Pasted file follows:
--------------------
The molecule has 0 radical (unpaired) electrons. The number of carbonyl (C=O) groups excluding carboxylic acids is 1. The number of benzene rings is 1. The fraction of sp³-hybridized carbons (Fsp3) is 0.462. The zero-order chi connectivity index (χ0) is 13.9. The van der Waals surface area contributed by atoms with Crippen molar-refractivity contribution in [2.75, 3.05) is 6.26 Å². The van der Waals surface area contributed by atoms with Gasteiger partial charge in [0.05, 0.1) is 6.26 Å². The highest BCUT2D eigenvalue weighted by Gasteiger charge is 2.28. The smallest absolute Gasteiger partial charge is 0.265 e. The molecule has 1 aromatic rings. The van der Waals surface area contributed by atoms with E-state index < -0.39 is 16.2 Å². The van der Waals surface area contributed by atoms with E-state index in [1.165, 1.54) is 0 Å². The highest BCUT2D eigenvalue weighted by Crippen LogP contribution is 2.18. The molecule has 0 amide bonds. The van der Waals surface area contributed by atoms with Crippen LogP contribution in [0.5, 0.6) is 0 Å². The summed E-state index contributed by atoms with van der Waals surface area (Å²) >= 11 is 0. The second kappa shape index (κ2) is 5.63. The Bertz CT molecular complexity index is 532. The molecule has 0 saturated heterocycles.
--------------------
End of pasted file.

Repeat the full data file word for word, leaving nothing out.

The molecule has 0 radical (unpaired) electrons. The number of carbonyl (C=O) groups excluding carboxylic acids is 1. The number of benzene rings is 1. The fraction of sp³-hybridized carbons (Fsp3) is 0.462. The zero-order chi connectivity index (χ0) is 13.9. The van der Waals surface area contributed by atoms with Crippen molar-refractivity contribution in [2.75, 3.05) is 6.26 Å². The van der Waals surface area contributed by atoms with Gasteiger partial charge in [0.05, 0.1) is 6.26 Å². The highest BCUT2D eigenvalue weighted by Gasteiger charge is 2.28. The smallest absolute Gasteiger partial charge is 0.265 e. The molecule has 1 aromatic rings. The van der Waals surface area contributed by atoms with E-state index < -0.39 is 16.2 Å². The van der Waals surface area contributed by atoms with E-state index in [1.165, 1.54) is 0 Å². The highest BCUT2D eigenvalue weighted by Crippen LogP contribution is 2.18. The molecule has 0 amide bonds. The van der Waals surface area contributed by atoms with Crippen LogP contribution in [0.5, 0.6) is 0 Å². The summed E-state index contributed by atoms with van der Waals surface area (Å²) >= 11 is 0. The second kappa shape index (κ2) is 5.63. The Bertz CT molecular complexity index is 532. The molecule has 0 saturated heterocycles.